Mike Kueber's Blog

November 15, 2014

Servants, etc.

Filed under: Culture — Mike Kueber @ 9:25 pm
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I recently blogged about American exceptionalism and noted that egalitarianism is one of its key components. Egalitarianism, according to Wikipedia, is a doctrine “that all humans are equal in fundamental worth or social status.”

Because of my recent bingeing on Jane Austen and the landed gentry in early 18th-century England, I have been exposed to dramatic examples on non-egalitarian life. By contrast, I was born & bred on a farm in North Dakota, a state that is probably more egalitarian than most.

That statement about North Dakota obviously depends on your definition of “equal fundamental worth or social status.” As a practical example of egalitarianism in North Dakota, I had to move to Texas to learn the honorifics “sir” and “Mr.,” and this informality made it difficult for me to deal with judges who insisted on being called “Your Honor.” Or when I was in Army ROTC, saluting to upper classmen.  Who do they think they are, better than me?

I suggest that an egalitarian people don’t have other people as servants; they don’t pay other people to pamper them; they don’t continually crave VIP status/recognition; they don’t enjoy unctuous waiters who fawn over them.

Of course, not everyone chooses to be egalitarian. But that would be un-American.

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2 Comments »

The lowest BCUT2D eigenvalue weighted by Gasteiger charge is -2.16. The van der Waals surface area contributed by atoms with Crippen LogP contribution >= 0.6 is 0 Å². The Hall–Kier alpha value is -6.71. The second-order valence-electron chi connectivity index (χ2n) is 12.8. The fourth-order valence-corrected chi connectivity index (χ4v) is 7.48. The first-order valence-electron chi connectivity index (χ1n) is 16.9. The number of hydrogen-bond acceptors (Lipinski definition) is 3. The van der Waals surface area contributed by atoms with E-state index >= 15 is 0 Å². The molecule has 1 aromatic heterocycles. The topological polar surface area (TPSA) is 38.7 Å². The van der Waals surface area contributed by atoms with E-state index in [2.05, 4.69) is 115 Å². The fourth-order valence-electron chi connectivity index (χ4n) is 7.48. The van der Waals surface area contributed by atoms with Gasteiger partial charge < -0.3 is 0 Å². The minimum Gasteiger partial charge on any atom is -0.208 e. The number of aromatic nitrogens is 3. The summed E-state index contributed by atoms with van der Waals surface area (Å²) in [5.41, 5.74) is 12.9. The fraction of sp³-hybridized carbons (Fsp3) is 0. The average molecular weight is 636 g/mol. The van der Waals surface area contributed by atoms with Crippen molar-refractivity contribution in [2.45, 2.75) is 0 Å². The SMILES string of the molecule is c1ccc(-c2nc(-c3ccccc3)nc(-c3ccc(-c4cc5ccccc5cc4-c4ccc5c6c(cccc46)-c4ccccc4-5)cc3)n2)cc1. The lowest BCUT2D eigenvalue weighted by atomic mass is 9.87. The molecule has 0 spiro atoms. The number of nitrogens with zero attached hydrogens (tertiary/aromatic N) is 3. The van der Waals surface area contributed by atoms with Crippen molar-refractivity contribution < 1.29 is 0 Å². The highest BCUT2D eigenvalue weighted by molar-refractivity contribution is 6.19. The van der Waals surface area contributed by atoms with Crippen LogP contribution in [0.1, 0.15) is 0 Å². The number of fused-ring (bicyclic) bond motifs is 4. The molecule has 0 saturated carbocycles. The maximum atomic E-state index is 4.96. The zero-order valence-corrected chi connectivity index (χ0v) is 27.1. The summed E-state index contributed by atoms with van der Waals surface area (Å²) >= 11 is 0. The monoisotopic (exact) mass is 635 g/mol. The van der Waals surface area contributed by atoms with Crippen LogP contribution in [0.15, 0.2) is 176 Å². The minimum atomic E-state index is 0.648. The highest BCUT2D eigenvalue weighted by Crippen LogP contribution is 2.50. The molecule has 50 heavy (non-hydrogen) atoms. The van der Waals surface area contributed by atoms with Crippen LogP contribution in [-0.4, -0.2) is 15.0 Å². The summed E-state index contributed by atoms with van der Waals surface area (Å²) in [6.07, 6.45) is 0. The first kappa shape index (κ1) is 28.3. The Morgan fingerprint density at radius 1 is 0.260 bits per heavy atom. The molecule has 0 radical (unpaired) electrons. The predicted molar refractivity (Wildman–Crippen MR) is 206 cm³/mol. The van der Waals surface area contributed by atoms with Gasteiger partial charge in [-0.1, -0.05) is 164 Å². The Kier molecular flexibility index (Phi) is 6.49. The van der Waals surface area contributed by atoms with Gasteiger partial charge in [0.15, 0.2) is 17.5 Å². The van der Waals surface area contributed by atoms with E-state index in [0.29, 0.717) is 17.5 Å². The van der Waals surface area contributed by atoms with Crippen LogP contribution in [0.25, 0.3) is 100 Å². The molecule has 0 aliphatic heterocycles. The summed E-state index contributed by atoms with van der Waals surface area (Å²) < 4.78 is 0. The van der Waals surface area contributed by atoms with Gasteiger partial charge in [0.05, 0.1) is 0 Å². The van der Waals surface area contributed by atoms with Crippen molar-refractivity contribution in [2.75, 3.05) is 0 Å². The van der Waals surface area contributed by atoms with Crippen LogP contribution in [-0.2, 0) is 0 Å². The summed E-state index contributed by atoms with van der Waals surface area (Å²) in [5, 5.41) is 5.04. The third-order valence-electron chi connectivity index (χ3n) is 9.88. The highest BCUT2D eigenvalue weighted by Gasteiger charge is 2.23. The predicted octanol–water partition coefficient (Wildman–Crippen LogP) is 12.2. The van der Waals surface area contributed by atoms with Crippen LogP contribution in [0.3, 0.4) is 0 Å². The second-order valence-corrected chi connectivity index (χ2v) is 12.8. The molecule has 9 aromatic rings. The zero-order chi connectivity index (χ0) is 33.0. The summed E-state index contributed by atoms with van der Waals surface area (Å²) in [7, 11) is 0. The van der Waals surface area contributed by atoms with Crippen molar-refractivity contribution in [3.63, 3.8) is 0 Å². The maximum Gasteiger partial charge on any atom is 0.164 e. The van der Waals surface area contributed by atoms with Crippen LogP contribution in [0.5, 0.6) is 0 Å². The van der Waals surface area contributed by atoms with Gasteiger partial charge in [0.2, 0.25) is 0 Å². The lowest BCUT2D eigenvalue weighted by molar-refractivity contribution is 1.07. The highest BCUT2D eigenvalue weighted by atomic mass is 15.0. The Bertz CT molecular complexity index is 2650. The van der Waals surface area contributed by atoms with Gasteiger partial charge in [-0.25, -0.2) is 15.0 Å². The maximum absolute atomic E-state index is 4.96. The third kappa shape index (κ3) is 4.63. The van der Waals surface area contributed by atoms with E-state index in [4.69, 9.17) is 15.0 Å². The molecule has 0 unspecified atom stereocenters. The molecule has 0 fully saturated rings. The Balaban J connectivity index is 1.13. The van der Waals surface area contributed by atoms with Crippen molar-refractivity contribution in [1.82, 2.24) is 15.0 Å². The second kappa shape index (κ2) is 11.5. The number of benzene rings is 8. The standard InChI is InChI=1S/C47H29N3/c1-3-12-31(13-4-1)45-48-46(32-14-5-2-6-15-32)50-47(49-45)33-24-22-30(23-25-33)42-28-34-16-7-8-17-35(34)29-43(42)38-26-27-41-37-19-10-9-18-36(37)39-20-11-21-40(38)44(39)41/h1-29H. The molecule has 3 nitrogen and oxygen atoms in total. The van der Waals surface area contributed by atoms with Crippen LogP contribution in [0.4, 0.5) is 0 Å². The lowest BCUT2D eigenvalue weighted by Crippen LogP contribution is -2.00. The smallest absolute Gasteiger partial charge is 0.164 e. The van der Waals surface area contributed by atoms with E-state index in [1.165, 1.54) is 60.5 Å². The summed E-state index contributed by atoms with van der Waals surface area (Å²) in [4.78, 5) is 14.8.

1. Liked your blog! Thanks for making me aware of it.
    I went from Medicine Lodge, Kansas to Hyderabad, India as a young girl. You can imagine the differences in social systems, castes and class.
    I believe in egalatarianism. It is a fundamental belief and has made our country great.
    What I don’t believe in is a lack of class. (Which is really a whole other subject.) I believe people should have class. And although I get along with people who lack class…. I wish they would get it.
    Respect for others, courtesy, proper language and an adherence to your word are signs of class. This is the social class I was thinking of in my pithy posting on Facebook.

    Comment by Lora DeWolfe — November 16, 2014 @ 9:39 pm | Reply

    • As I suspected, you and I agree. The informality that I learned in North Dakota was a mixture of egalitarianism and improper manners. There is something good about calling old folks “mister” or “sir.” But I wish kids would wait until I get old before using those terms on me. 🙂

      Comment by Mike Kueber — November 16, 2014 @ 9:54 pm | Reply


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